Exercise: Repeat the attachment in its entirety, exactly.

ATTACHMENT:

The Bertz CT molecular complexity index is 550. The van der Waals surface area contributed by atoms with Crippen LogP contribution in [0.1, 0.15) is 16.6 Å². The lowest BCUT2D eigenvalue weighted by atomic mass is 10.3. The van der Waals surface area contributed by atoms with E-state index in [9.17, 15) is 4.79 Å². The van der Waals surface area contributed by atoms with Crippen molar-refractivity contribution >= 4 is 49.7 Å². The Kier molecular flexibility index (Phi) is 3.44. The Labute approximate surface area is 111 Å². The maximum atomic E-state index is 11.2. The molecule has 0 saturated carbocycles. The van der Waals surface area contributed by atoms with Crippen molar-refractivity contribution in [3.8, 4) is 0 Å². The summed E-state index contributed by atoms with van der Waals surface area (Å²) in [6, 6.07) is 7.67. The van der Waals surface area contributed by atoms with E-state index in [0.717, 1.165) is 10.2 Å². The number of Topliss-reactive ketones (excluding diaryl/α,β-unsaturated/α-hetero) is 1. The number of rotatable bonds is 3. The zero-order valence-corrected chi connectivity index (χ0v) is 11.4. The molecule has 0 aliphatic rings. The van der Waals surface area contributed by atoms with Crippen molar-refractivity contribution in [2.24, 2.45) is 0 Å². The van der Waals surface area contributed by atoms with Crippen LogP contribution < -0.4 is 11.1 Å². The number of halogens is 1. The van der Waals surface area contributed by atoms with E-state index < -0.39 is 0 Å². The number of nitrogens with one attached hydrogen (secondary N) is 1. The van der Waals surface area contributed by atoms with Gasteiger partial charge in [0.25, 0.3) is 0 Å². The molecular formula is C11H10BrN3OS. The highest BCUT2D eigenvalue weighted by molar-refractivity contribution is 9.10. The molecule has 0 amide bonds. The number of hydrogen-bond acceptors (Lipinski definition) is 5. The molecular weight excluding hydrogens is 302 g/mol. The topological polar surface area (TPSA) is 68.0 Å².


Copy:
The Bertz CT molecular complexity index is 550. The van der Waals surface area contributed by atoms with Crippen LogP contribution in [0.1, 0.15) is 16.6 Å². The lowest BCUT2D eigenvalue weighted by atomic mass is 10.3. The van der Waals surface area contributed by atoms with E-state index in [9.17, 15) is 4.79 Å². The van der Waals surface area contributed by atoms with Crippen molar-refractivity contribution >= 4 is 49.7 Å². The Kier molecular flexibility index (Phi) is 3.44. The Labute approximate surface area is 111 Å². The maximum atomic E-state index is 11.2. The molecule has 0 saturated carbocycles. The van der Waals surface area contributed by atoms with Crippen molar-refractivity contribution in [3.8, 4) is 0 Å². The summed E-state index contributed by atoms with van der Waals surface area (Å²) in [6, 6.07) is 7.67. The van der Waals surface area contributed by atoms with E-state index in [0.717, 1.165) is 10.2 Å². The number of Topliss-reactive ketones (excluding diaryl/α,β-unsaturated/α-hetero) is 1. The number of rotatable bonds is 3. The zero-order valence-corrected chi connectivity index (χ0v) is 11.4. The molecule has 0 aliphatic rings. The van der Waals surface area contributed by atoms with Crippen molar-refractivity contribution in [2.24, 2.45) is 0 Å². The van der Waals surface area contributed by atoms with Crippen LogP contribution < -0.4 is 11.1 Å². The number of halogens is 1. The van der Waals surface area contributed by atoms with E-state index < -0.39 is 0 Å². The number of nitrogens with one attached hydrogen (secondary N) is 1. The van der Waals surface area contributed by atoms with Gasteiger partial charge in [0.25, 0.3) is 0 Å². The molecular formula is C11H10BrN3OS. The highest BCUT2D eigenvalue weighted by molar-refractivity contribution is 9.10. The molecule has 0 amide bonds. The number of hydrogen-bond acceptors (Lipinski definition) is 5. The molecular weight excluding hydrogens is 302 g/mol. The topological polar surface area (TPSA) is 68.0 Å².